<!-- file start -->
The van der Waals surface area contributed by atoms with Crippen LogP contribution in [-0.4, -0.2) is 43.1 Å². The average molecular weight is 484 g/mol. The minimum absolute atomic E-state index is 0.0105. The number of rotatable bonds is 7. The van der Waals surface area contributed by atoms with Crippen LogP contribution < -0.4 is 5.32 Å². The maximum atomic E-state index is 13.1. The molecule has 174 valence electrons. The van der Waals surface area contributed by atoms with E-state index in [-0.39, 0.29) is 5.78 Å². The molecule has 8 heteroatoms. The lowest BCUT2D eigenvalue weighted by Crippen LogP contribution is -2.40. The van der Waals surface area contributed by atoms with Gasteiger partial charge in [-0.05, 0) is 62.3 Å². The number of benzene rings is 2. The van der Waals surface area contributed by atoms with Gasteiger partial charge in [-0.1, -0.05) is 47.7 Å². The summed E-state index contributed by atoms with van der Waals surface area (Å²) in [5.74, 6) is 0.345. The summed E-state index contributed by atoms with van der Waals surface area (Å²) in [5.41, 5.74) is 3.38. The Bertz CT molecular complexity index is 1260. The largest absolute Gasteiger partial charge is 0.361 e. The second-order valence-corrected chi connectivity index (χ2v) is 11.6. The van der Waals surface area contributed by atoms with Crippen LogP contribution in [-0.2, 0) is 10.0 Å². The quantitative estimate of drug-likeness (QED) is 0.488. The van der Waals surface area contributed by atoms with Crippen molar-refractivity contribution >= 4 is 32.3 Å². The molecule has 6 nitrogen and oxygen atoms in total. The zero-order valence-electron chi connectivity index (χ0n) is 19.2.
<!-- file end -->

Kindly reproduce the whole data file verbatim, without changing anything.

The van der Waals surface area contributed by atoms with Crippen LogP contribution in [-0.4, -0.2) is 43.1 Å². The average molecular weight is 484 g/mol. The minimum absolute atomic E-state index is 0.0105. The number of rotatable bonds is 7. The van der Waals surface area contributed by atoms with Crippen LogP contribution < -0.4 is 5.32 Å². The maximum atomic E-state index is 13.1. The molecule has 174 valence electrons. The van der Waals surface area contributed by atoms with E-state index in [-0.39, 0.29) is 5.78 Å². The molecule has 8 heteroatoms. The lowest BCUT2D eigenvalue weighted by Crippen LogP contribution is -2.40. The van der Waals surface area contributed by atoms with Gasteiger partial charge in [-0.05, 0) is 62.3 Å². The number of benzene rings is 2. The van der Waals surface area contributed by atoms with Gasteiger partial charge in [-0.1, -0.05) is 47.7 Å². The summed E-state index contributed by atoms with van der Waals surface area (Å²) in [5.74, 6) is 0.345. The summed E-state index contributed by atoms with van der Waals surface area (Å²) in [5.41, 5.74) is 3.38. The Bertz CT molecular complexity index is 1260. The largest absolute Gasteiger partial charge is 0.361 e. The second-order valence-corrected chi connectivity index (χ2v) is 11.6. The van der Waals surface area contributed by atoms with Crippen LogP contribution in [-0.2, 0) is 10.0 Å². The quantitative estimate of drug-likeness (QED) is 0.488. The van der Waals surface area contributed by atoms with Crippen molar-refractivity contribution >= 4 is 32.3 Å². The molecule has 6 nitrogen and oxygen atoms in total. The zero-order valence-electron chi connectivity index (χ0n) is 19.2.